- Avoid applying fertilizers and manure near streams, ponds, or other water bodies.
- Use grass filter strips along ditches and waterways to reduce soil erosion, runoff and nutrient losses.
- Time applications to when nutrients are needed by the crop as possible.
- Utilize fall cover crops to minimize soil erosion and runoff and to maximize nutrient utilization from manure applications.
Extension Soils/Fertilization publications
Soil Testing for the Farmer
Soybeans -- Liming and Fertilization
Nitrogen in Mississippi Soils
Phosphorus in Mississippi Soils
Managing Animal Wastes
You and Animal Wastes
Other Soil Information
Natural Resources Conservation Service
Land Application of Animal Wastes
American Society of Agronomy
Soil and Water Conservation Society
Conservation Tillage Information Center
National Cotton Council
United Soybean Board
National Corn Growers Association
The International Plant Nutrition Institute
The Fertilizer Institute
Environmental Working Group
STARKVILLE, Miss. -- Producers who plant winter crops with no intention of harvesting them reap the benefits of soil conservation, weed control and nutrient retention.
On the flip side, however, the practice of almost constant production in a field creates issues with pest management. Farmers who “plant green” have to balance these challenges to best prepare the way for good crops each year.
New manager of operations Keri Jones recently joined the Mississippi State University Extension Service Soil Testing Laboratory, and she's ready to enhance the unit's efficiency."
"My primary goal is to provide accurate soil analysis in a timely manner," said Jones, an Extension associate who has worked in the MSU Department of Plant and Soil Sciences since 2016. "I hope to improve the overall efficiency of the lab as well as update soil nutrient application recommendations."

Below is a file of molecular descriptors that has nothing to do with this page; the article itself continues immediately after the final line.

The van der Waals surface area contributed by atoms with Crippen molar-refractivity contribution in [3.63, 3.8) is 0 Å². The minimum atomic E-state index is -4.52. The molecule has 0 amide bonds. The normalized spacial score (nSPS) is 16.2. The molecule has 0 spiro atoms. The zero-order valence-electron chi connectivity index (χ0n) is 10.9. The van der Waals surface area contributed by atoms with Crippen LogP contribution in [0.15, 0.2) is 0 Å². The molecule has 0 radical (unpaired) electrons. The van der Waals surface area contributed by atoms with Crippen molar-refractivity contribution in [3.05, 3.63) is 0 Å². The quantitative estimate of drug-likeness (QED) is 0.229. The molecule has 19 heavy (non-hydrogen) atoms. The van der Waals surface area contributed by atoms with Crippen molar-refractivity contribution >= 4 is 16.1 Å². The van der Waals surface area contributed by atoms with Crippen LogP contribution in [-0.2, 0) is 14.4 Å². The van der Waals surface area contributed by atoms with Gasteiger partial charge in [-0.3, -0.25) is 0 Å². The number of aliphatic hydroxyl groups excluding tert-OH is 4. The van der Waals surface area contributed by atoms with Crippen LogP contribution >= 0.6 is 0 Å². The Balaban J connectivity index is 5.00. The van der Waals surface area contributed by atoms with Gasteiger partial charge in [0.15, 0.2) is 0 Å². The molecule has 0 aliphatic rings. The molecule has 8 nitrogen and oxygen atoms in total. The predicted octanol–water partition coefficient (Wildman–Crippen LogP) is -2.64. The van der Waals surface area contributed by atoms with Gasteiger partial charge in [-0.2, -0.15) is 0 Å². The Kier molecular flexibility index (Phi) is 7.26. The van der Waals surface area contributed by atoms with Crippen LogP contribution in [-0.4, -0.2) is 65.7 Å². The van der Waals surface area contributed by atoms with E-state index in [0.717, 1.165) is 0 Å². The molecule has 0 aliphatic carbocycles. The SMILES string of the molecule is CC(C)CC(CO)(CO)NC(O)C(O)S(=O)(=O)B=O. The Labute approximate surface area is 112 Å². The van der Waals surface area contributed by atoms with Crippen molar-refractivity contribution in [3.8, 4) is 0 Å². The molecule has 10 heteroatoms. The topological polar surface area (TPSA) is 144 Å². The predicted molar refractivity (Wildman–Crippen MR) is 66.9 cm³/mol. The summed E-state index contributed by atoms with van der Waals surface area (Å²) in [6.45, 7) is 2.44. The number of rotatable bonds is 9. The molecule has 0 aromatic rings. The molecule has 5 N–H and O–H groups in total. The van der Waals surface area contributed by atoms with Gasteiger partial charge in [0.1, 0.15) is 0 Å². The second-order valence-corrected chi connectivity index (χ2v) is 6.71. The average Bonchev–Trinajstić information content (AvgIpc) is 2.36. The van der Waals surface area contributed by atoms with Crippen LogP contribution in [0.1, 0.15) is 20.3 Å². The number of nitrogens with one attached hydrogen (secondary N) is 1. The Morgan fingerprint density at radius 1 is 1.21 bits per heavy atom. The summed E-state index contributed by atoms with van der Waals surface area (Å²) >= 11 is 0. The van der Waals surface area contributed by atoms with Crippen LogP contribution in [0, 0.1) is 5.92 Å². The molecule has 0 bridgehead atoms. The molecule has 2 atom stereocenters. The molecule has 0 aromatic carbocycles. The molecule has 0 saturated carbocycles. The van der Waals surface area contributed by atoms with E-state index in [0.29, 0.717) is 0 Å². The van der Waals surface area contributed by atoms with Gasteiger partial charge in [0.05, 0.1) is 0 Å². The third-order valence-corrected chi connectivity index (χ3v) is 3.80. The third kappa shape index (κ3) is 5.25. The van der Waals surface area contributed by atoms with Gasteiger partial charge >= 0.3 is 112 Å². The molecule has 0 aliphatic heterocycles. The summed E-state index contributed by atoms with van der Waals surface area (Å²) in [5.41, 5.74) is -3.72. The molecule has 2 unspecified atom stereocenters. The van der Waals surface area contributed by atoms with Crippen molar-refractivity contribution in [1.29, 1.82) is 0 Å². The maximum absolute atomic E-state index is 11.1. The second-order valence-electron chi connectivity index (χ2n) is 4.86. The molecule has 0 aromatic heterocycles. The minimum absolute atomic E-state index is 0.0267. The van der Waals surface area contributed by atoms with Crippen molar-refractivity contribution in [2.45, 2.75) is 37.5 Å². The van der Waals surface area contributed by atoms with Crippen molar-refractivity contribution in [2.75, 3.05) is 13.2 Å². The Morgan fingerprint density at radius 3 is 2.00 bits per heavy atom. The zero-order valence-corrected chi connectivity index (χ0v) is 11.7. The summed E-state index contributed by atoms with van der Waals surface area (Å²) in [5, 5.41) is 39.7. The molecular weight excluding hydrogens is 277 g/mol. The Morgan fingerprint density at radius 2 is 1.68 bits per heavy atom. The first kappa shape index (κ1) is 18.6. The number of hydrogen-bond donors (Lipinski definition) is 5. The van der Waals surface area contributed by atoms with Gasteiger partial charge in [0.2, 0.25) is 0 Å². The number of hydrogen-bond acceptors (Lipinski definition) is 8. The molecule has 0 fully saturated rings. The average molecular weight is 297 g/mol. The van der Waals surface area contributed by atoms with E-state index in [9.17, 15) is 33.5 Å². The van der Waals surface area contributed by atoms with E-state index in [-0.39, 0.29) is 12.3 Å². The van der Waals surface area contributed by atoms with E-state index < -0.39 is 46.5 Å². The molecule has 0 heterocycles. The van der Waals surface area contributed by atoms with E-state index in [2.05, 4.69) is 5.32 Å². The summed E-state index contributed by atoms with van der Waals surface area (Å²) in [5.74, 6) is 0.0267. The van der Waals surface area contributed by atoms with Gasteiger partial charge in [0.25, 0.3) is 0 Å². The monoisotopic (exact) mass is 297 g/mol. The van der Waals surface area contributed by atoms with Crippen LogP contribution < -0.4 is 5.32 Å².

STARKVILLE, Miss. -- One major cost of producing a good crop is ensuring plants are fertilized well, an operational expense that may consume a significant part of farm budgets.
Bryon Parman, an agricultural economist with the Mississippi State University Extension Service, said nutrient application and replenishment may consume more than 13 and 14 percent of total operating expenses for cotton and soybeans.
“For crops with high nutrient demand such as corn, this nutrient cost may comprise more than 40 percent of variable costs,” Parman said.
STARKVILLE, Miss. -- Mississippi farmers should not take the state’s rich soil for granted, but the question of the best way to treat this valuable resource sparks debate.
“Soil can be thought of as a living organism that must be kept healthy to provide some of the crop requirements and make efficient use of inputs, especially fertilizer,” said Larry Oldham, soil specialist with the Mississippi State University Extension Service.
STARKVILLE, Miss. -- Seeing planters in the field is an expected part of spring in rural areas, but a lot of effort goes into making sure they run at the right time.
Planting season in Mississippi begins with corn in late February to early March and often runs into July as the last of the soybeans are planted after wheat harvest. The long planting window allows producers the opportunity to get a crop in the ground even when the weather is not ideal at typical peak planting times.